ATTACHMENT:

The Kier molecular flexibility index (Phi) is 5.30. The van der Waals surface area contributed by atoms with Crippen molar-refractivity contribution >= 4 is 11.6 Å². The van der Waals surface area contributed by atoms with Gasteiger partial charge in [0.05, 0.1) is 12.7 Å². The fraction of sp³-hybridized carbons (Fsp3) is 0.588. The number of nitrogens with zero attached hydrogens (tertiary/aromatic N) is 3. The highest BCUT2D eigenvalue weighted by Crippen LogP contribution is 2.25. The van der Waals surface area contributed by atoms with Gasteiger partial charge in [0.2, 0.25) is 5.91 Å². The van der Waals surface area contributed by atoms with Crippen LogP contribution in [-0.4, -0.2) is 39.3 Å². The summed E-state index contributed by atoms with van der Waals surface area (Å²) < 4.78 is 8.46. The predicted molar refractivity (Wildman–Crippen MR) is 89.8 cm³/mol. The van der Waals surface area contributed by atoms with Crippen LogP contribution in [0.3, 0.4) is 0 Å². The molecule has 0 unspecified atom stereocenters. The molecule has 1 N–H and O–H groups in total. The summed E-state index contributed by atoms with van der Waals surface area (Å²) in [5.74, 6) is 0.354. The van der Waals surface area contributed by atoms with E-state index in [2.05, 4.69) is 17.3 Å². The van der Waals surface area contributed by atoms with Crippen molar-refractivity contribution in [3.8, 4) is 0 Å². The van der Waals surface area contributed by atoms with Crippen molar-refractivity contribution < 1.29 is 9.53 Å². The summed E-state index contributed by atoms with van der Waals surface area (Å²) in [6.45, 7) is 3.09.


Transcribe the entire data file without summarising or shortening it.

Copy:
The Kier molecular flexibility index (Phi) is 5.30. The van der Waals surface area contributed by atoms with Crippen molar-refractivity contribution >= 4 is 11.6 Å². The van der Waals surface area contributed by atoms with Gasteiger partial charge in [0.05, 0.1) is 12.7 Å². The fraction of sp³-hybridized carbons (Fsp3) is 0.588. The number of nitrogens with zero attached hydrogens (tertiary/aromatic N) is 3. The highest BCUT2D eigenvalue weighted by Crippen LogP contribution is 2.25. The van der Waals surface area contributed by atoms with Gasteiger partial charge in [0.2, 0.25) is 5.91 Å². The van der Waals surface area contributed by atoms with Crippen LogP contribution in [-0.4, -0.2) is 39.3 Å². The summed E-state index contributed by atoms with van der Waals surface area (Å²) < 4.78 is 8.46. The predicted molar refractivity (Wildman–Crippen MR) is 89.8 cm³/mol. The van der Waals surface area contributed by atoms with Crippen LogP contribution in [0.3, 0.4) is 0 Å². The molecule has 0 unspecified atom stereocenters. The molecule has 1 N–H and O–H groups in total. The summed E-state index contributed by atoms with van der Waals surface area (Å²) in [5.74, 6) is 0.354. The van der Waals surface area contributed by atoms with E-state index in [2.05, 4.69) is 17.3 Å². The van der Waals surface area contributed by atoms with Crippen molar-refractivity contribution in [3.8, 4) is 0 Å². The van der Waals surface area contributed by atoms with Crippen molar-refractivity contribution < 1.29 is 9.53 Å². The summed E-state index contributed by atoms with van der Waals surface area (Å²) in [6.45, 7) is 3.09.